But more importantly, as web developers, if you're sitting here thinking, "Should I use this technology?" The overwhelming answer is yes, 'cause it's out there and more importantly, Chrome on mobile, iOS Safari, both support it as well so you're talking about two billion portable devices out in the field that runs this stuff.

So you need to seriously consider it if you wanna build things.

Now what it actually is, it's a compilation target for other languages.

So we all love JavaScript, other people will use other things like TypeScript and Dart and compile the JavaScript and historically, that's been the language of the web always.

But there's always been this desire for certain edge cases, certain computational workloads to get higher performance where JavaScript just won't cut it.

And so that's what WebAssembly has targeted. So it's meant for writing C or C++ or Rust, and compiling those strongly typed languages into this binary format and the primary reason for doing that is high performance.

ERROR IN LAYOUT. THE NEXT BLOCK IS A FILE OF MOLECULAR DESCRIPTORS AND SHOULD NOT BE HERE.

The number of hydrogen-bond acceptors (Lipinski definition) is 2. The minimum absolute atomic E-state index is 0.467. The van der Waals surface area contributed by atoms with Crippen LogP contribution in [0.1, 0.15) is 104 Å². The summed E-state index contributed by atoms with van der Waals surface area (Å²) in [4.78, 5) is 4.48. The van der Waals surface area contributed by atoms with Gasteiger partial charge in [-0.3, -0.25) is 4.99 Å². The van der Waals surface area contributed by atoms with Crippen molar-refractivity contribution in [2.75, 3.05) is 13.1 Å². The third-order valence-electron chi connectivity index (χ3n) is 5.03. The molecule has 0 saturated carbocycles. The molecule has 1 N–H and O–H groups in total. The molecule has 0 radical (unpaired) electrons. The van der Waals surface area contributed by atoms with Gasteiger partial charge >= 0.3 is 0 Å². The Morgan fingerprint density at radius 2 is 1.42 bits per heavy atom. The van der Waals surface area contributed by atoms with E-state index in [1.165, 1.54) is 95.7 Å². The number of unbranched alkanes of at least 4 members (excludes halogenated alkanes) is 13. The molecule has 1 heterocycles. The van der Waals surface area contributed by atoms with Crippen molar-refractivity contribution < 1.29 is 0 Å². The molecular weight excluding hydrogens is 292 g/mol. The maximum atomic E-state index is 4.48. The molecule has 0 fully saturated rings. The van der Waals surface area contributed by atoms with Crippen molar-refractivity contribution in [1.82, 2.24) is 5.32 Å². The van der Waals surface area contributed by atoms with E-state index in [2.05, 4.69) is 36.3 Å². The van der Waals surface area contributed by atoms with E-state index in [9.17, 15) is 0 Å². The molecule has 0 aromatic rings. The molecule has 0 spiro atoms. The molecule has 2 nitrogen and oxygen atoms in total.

Now, it's the logical successor to asm.js and Native Client. Does anyone know what these technologies are? Few people, okay, I'll give you a little quick run through of the beginning.

Actually, I'll tell you an anecdote of what really happened in my life in about 2003, 2004.

We had a couple of young university graduates who came into our office and it was like, "What can we get them to do? "We gotta give them some kind of crazy project." And we said, "Oh, I know! "Let's get them to write a C++ to JavaScript compiler!" Then we all laughed at each other (laughs) how stupid is that? Like no one ever wanna write C++ and run it on the web. I mean, that was crazy talk.

Anyway, fast forward a few years and there's a crazy guy.

Well, maybe he's not crazy, he might be a nice guy. Alon Zakai from Mozilla who built a compiler to do exactly that.

It's called Emscripten.

And so that compiler takes C++ code, converts it into JavaScript and when he built this thing back in the day, it ran about 15 times slower than the equivalent thing in JavaScript.

So it was a complete disaster.